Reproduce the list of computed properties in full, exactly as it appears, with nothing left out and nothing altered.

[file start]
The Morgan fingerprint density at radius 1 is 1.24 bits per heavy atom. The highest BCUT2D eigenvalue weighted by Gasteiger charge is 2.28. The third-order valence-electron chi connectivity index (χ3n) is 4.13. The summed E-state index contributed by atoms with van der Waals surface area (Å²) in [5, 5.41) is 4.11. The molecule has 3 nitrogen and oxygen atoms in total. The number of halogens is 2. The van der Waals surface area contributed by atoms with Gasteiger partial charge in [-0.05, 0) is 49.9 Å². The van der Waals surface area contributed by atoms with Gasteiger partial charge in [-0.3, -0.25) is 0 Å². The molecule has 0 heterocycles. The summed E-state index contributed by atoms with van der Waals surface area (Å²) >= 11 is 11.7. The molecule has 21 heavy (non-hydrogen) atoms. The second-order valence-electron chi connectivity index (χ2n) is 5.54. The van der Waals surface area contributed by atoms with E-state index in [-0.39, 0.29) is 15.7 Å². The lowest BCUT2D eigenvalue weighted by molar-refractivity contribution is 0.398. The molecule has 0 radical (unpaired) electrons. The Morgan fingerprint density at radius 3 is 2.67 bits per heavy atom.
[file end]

The Morgan fingerprint density at radius 1 is 1.24 bits per heavy atom. The highest BCUT2D eigenvalue weighted by Gasteiger charge is 2.28. The third-order valence-electron chi connectivity index (χ3n) is 4.13. The summed E-state index contributed by atoms with van der Waals surface area (Å²) in [5, 5.41) is 4.11. The molecule has 3 nitrogen and oxygen atoms in total. The number of halogens is 2. The van der Waals surface area contributed by atoms with Gasteiger partial charge in [-0.05, 0) is 49.9 Å². The van der Waals surface area contributed by atoms with Gasteiger partial charge in [-0.3, -0.25) is 0 Å². The molecule has 0 heterocycles. The summed E-state index contributed by atoms with van der Waals surface area (Å²) >= 11 is 11.7. The molecule has 21 heavy (non-hydrogen) atoms. The second-order valence-electron chi connectivity index (χ2n) is 5.54. The van der Waals surface area contributed by atoms with E-state index in [-0.39, 0.29) is 15.7 Å². The lowest BCUT2D eigenvalue weighted by molar-refractivity contribution is 0.398. The molecule has 0 radical (unpaired) electrons. The Morgan fingerprint density at radius 3 is 2.67 bits per heavy atom.